The development of the ancient irrigation system at Engaruka, northern Tanzania: Physical and societal factors
2010 (English)In: Geographical Journal, ISSN 0016-7398, E-ISSN 1475-4959, Vol. 176, no 4, 304-318 p.Article in journal (Refereed) Published
Climate data from Empakaai Crater in northern Tanzania, covering the last 1200 years, are related to the establishment, development and decline of the ancient irrigation system at Engaruka. New dates for the system are linked to reconstructed climatic variations and historical data on long-distance and regional trade and migration patterns. A shift from a comparatively humid climate to drier conditions in the 1400s prompted the establishment of irrigated agriculture at Engaruka, and a flourishing long-distance trade increased its value as a water and food source for passing caravans. Once established, the land-use system at Engaruka was sufficiently resilient to survive and even intensify during much drier climate from c. 1500 to 1670 CE (Common Era) and during the decline of caravan trade between c. 1550 and 1750. The ancient land-use system probably reached its maximum extension during the humid conditions between 1670 and 1740, and was deserted in the early to mid 1800s, presumably as a result of the added effects of climate deterioration, the Maasai expansion, and change of livelihood strategies as agriculturalists became pastoralists. Towards the end of the 1800s irrigated agriculture was again established at Engaruka, in part driven by the transfer from pastoral to agricultural livelihoods caused by the Rinderpest.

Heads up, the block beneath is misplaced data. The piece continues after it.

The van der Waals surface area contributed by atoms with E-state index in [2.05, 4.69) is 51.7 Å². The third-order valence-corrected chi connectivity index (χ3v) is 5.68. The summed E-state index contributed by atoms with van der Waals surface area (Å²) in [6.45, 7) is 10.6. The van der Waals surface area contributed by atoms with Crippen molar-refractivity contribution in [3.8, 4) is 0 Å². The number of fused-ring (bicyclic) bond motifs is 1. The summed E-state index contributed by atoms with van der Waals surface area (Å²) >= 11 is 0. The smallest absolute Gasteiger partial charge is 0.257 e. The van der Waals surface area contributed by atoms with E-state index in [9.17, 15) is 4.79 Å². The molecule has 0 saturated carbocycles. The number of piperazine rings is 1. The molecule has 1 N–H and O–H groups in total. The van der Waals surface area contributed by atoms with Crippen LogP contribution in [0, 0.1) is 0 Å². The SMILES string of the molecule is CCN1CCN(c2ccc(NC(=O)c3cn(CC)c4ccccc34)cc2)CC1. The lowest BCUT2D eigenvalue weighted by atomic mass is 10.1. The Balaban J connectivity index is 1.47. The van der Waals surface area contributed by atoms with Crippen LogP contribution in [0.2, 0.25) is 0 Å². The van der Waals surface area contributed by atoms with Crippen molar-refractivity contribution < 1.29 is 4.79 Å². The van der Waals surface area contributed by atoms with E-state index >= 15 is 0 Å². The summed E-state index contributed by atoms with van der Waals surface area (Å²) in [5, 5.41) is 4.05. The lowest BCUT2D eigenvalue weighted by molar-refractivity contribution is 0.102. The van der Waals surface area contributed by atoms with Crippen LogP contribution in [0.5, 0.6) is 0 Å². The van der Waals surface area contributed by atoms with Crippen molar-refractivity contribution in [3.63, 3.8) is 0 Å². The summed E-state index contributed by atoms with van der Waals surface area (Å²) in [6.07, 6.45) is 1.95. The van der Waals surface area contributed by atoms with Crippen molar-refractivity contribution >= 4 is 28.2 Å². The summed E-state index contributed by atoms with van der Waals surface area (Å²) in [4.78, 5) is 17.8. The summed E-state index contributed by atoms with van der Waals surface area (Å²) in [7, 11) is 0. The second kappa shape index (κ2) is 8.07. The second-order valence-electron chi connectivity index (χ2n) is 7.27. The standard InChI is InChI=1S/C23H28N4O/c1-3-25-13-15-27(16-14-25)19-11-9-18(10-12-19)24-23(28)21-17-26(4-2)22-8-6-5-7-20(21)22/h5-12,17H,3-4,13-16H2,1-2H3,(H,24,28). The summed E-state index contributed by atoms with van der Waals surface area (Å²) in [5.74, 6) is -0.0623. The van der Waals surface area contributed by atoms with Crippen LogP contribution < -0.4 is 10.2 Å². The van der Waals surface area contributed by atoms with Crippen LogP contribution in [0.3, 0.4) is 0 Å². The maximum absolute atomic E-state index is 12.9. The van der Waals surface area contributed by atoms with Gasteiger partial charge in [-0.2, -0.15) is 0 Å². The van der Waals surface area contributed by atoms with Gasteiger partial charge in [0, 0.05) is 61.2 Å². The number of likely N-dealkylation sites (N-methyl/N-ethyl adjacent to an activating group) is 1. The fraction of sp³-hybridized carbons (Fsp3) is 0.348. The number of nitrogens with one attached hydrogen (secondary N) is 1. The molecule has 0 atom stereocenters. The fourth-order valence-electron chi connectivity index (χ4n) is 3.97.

Place, publisher, year, edition, pages
2010. Vol. 176, no 4, 304-318 p.
Engaruka, Tanzania, pre-colonial irrigation, climate variability, incremental change, Maasai
Physical Geography Human Geography
IdentifiersURN: urn:nbn:se:su:diva-24293DOI: 10.1111/j.1475-4959.2010.00370.xISI: 000283727600003OAI: oai:DiVA.org:su-24293DiVA: diva2:197166